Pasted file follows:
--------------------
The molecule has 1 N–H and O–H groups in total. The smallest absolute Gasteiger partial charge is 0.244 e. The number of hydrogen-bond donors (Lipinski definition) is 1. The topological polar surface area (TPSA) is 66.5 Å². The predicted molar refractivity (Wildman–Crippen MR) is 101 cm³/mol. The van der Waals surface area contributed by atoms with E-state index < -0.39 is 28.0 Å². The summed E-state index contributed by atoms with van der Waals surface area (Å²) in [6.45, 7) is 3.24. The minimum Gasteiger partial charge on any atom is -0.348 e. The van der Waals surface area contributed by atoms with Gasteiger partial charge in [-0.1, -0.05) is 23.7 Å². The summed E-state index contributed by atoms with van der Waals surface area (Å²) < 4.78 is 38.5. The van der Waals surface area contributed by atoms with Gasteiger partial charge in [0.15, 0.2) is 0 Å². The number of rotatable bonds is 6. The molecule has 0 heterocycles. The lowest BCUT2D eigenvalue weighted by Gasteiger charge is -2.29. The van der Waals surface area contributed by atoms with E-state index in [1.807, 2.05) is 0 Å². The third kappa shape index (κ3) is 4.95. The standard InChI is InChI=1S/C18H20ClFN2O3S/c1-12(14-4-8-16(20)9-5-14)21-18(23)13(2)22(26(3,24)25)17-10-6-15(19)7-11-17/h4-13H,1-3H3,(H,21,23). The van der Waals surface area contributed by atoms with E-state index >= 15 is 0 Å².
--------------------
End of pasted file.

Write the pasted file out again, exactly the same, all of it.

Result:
The molecule has 1 N–H and O–H groups in total. The smallest absolute Gasteiger partial charge is 0.244 e. The number of hydrogen-bond donors (Lipinski definition) is 1. The topological polar surface area (TPSA) is 66.5 Å². The predicted molar refractivity (Wildman–Crippen MR) is 101 cm³/mol. The van der Waals surface area contributed by atoms with E-state index < -0.39 is 28.0 Å². The summed E-state index contributed by atoms with van der Waals surface area (Å²) in [6.45, 7) is 3.24. The minimum Gasteiger partial charge on any atom is -0.348 e. The van der Waals surface area contributed by atoms with Gasteiger partial charge in [-0.1, -0.05) is 23.7 Å². The summed E-state index contributed by atoms with van der Waals surface area (Å²) < 4.78 is 38.5. The van der Waals surface area contributed by atoms with Gasteiger partial charge in [0.15, 0.2) is 0 Å². The number of rotatable bonds is 6. The molecule has 0 heterocycles. The lowest BCUT2D eigenvalue weighted by Gasteiger charge is -2.29. The van der Waals surface area contributed by atoms with E-state index in [1.807, 2.05) is 0 Å². The third kappa shape index (κ3) is 4.95. The standard InChI is InChI=1S/C18H20ClFN2O3S/c1-12(14-4-8-16(20)9-5-14)21-18(23)13(2)22(26(3,24)25)17-10-6-15(19)7-11-17/h4-13H,1-3H3,(H,21,23). The van der Waals surface area contributed by atoms with E-state index >= 15 is 0 Å².